Hard-knock life to knocks with double delight

Yashasvi Jaiswal slams one to fence en route his double-century against Jharkhand. DH PHOTO/ SRIKANTA SHARMA R

By Wednesday afternoon here at the KSCA Alur ground, Yashasvi Jaiswal had become the youngest cricketer in the world to slam a double century in List A cricket. Even as the stupendous achievement went viral on various social media platforms, the 17-year-old Mumbai batsman had no clue about the fact.

“I didn’t know about this. This is great news. I thank God for whatever I am today,” Jaiswal told reporters. Jaiswal’s match-winning 154-ball 203 (17x4, 12x6) against Jharkhand in a Vijay Hazare Trophy game was a big leap in his promising journey. Jaiswal has now pushed South Africa’s Alan Barrow – who struck a double ton at 20 in 1975 -- to the second spot.

It’s not hard to miss Jaiswal’s belief in God as he speaks and it’s not surprising. For behind the teenager’s rise to fame lies a story of struggle and humiliation and of dreams and perseverance. Like hundreds of youngsters, Jaiswal moved to Mumbai carrying a dream of making it big in cricket.

However, Jaiswal lacked the privilege to pursue his ambition. Moving to the city of dreams from Uttar Pradesh at the age of 11, Jaiswal didn’t have a roof over his head and made ends meet by selling pani puri on the streets. It appeared that the only luxury Jaiswal had was the luxury to dream.

“Those days have made me strong,” says Jaiswal. “Today, you put me in any situation in a match I won’t back off from it. Adversity doesn’t break me because, I have faced it all,” he says.

Jaiswal, who lived in a tent, often felt a sense of shame when he would have had to sell paani poori in the evening to same boys who he used to play with in the day and would call him bhaiyya (elder brother) because he commanded so much respect as a cricketer on the field.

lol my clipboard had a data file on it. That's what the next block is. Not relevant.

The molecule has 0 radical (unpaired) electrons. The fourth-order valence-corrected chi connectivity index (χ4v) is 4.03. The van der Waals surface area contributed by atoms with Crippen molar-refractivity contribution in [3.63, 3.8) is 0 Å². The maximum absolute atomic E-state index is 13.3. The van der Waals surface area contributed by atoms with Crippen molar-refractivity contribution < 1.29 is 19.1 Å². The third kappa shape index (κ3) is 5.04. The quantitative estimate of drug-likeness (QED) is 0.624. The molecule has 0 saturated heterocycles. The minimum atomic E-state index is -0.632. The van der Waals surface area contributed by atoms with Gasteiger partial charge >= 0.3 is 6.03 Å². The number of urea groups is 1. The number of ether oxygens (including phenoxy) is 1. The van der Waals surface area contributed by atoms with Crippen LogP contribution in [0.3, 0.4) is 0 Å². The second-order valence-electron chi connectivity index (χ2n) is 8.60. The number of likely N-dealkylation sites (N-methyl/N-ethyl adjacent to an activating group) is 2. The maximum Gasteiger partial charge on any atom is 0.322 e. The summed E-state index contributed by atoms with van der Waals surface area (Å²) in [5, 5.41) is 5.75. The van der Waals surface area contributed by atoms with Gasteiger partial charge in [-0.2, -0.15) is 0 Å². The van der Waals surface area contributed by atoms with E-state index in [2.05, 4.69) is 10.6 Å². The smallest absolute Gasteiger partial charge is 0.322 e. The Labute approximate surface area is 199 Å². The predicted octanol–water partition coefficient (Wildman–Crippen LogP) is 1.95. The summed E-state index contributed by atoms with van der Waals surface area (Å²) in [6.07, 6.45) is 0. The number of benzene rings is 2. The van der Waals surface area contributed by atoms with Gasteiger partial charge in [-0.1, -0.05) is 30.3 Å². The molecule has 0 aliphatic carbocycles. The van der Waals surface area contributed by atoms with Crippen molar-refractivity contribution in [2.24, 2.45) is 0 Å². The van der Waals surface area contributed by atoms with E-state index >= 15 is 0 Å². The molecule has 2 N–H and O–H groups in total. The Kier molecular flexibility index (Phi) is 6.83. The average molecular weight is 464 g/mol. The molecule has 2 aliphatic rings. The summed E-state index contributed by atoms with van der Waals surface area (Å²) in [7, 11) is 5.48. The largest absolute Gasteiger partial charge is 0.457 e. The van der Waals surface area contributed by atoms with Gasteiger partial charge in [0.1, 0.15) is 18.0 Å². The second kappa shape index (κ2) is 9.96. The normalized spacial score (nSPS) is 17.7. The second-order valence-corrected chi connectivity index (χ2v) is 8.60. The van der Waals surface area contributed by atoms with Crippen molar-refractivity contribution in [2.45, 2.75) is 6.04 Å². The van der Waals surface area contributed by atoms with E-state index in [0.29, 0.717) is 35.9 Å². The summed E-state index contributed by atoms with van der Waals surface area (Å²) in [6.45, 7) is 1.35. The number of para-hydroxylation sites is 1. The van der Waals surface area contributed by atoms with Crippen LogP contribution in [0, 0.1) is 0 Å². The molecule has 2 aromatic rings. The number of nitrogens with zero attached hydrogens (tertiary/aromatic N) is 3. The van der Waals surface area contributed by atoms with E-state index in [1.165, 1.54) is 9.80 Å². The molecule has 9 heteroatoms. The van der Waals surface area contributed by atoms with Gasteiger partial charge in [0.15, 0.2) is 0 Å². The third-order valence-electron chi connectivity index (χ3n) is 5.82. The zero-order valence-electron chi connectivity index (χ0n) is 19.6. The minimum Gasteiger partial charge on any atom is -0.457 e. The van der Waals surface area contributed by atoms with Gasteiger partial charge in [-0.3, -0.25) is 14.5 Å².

It took immense support from coach Jwala Singh and great hunger from Jaiswal to take the youngster from the tents of Azad Maidan ground to the India U-19 and the senior Mumbai teams. The tough past has made him a fearless cricketer. “Jwala sir is like my father. My dream was to play for Mumbai. Nobody knows where I will reach but I know my job is to play,” he states.

With three tons in just five List A games, Jaiswal has had an unbelievable start to senior cricket. He adopts a calm approach to shut out the noise around him. “It’s nice to know people are talking about me. My family is happy to see me in news. But I am just focusing on the process of being a good player. Mujhe sirf ek hi chees maalom hai aur wo hai cricket kelna (I know just one things and that’s to play cricket),” he admits.

Jaiswal has shown signs of a stereotypical Mumbai batsman. “People say Mumbai batsmen are khadoos and don’t throw their wickets way. Even I want to be like that, and I want to bat long,” says the left-hander, who idolises Wasim Jaffer and Sachin Tendulkar.

He has kept the defending champions Mumbai in the race for knockouts with two fine knocks in the last two games. On Wednesday, the clean-hitting left his opponents helpless and took Mumbai to a massive 358/3. Despite Jharkhand’s fighting reply of 319 all out, Jaiswal remained the toast of the day. This has come at the cost of missing his 10th grade final exam.

“This (cricket) is everything for me. Nothing else matters,” he says.

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